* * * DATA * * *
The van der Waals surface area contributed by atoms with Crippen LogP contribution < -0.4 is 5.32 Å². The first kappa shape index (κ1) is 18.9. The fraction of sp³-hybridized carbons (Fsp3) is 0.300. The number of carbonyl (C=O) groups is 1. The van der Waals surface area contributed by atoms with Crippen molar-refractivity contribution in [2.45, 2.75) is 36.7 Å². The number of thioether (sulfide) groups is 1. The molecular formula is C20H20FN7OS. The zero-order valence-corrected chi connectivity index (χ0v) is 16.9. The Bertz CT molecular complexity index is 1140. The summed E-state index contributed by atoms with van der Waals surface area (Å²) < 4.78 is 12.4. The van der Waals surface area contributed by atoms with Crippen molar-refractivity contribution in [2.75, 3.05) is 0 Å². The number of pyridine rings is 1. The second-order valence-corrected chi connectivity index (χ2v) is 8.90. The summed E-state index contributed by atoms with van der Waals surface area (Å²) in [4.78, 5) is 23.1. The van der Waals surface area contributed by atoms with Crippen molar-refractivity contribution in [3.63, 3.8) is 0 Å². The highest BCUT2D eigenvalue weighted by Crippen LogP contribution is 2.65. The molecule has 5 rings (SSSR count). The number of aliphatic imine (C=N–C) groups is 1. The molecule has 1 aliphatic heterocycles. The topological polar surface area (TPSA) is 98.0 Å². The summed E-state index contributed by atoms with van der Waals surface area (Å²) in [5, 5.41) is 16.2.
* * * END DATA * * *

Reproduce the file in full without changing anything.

The van der Waals surface area contributed by atoms with Crippen LogP contribution < -0.4 is 5.32 Å². The first kappa shape index (κ1) is 18.9. The fraction of sp³-hybridized carbons (Fsp3) is 0.300. The number of carbonyl (C=O) groups is 1. The van der Waals surface area contributed by atoms with Crippen molar-refractivity contribution in [2.45, 2.75) is 36.7 Å². The number of thioether (sulfide) groups is 1. The molecular formula is C20H20FN7OS. The zero-order valence-corrected chi connectivity index (χ0v) is 16.9. The Bertz CT molecular complexity index is 1140. The summed E-state index contributed by atoms with van der Waals surface area (Å²) < 4.78 is 12.4. The van der Waals surface area contributed by atoms with Crippen molar-refractivity contribution in [2.75, 3.05) is 0 Å². The number of pyridine rings is 1. The second-order valence-corrected chi connectivity index (χ2v) is 8.90. The summed E-state index contributed by atoms with van der Waals surface area (Å²) in [4.78, 5) is 23.1. The van der Waals surface area contributed by atoms with Crippen molar-refractivity contribution in [3.63, 3.8) is 0 Å². The highest BCUT2D eigenvalue weighted by Crippen LogP contribution is 2.65. The molecule has 5 rings (SSSR count). The number of aliphatic imine (C=N–C) groups is 1. The molecule has 1 aliphatic heterocycles. The topological polar surface area (TPSA) is 98.0 Å². The summed E-state index contributed by atoms with van der Waals surface area (Å²) in [5, 5.41) is 16.2.